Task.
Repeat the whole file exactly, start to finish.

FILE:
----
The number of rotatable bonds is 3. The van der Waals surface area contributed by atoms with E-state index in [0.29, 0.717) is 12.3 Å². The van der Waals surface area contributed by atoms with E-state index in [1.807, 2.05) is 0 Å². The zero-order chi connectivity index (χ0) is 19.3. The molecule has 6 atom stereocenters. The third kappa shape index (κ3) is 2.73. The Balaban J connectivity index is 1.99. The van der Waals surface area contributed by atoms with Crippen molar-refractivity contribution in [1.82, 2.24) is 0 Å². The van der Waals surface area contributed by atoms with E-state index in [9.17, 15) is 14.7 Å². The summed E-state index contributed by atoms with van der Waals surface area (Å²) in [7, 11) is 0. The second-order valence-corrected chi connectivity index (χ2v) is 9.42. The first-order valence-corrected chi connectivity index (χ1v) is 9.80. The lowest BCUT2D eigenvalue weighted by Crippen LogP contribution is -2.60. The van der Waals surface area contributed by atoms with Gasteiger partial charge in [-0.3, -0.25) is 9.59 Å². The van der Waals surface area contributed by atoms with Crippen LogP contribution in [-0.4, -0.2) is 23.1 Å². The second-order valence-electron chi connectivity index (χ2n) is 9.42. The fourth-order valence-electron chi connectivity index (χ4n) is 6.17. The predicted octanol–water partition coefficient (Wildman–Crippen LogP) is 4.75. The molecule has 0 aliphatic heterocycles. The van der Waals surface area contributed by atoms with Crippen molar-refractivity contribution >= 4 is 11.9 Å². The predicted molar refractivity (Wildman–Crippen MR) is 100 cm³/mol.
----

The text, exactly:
The number of rotatable bonds is 3. The van der Waals surface area contributed by atoms with E-state index in [0.29, 0.717) is 12.3 Å². The van der Waals surface area contributed by atoms with E-state index in [1.807, 2.05) is 0 Å². The zero-order chi connectivity index (χ0) is 19.3. The molecule has 6 atom stereocenters. The third kappa shape index (κ3) is 2.73. The Balaban J connectivity index is 1.99. The van der Waals surface area contributed by atoms with Crippen molar-refractivity contribution in [1.82, 2.24) is 0 Å². The van der Waals surface area contributed by atoms with E-state index in [9.17, 15) is 14.7 Å². The summed E-state index contributed by atoms with van der Waals surface area (Å²) in [7, 11) is 0. The second-order valence-corrected chi connectivity index (χ2v) is 9.42. The first-order valence-corrected chi connectivity index (χ1v) is 9.80. The lowest BCUT2D eigenvalue weighted by Crippen LogP contribution is -2.60. The van der Waals surface area contributed by atoms with Gasteiger partial charge in [-0.3, -0.25) is 9.59 Å². The van der Waals surface area contributed by atoms with Crippen LogP contribution in [-0.4, -0.2) is 23.1 Å². The second-order valence-electron chi connectivity index (χ2n) is 9.42. The fourth-order valence-electron chi connectivity index (χ4n) is 6.17. The predicted octanol–water partition coefficient (Wildman–Crippen LogP) is 4.75. The molecule has 0 aliphatic heterocycles. The van der Waals surface area contributed by atoms with Crippen molar-refractivity contribution >= 4 is 11.9 Å². The predicted molar refractivity (Wildman–Crippen MR) is 100 cm³/mol.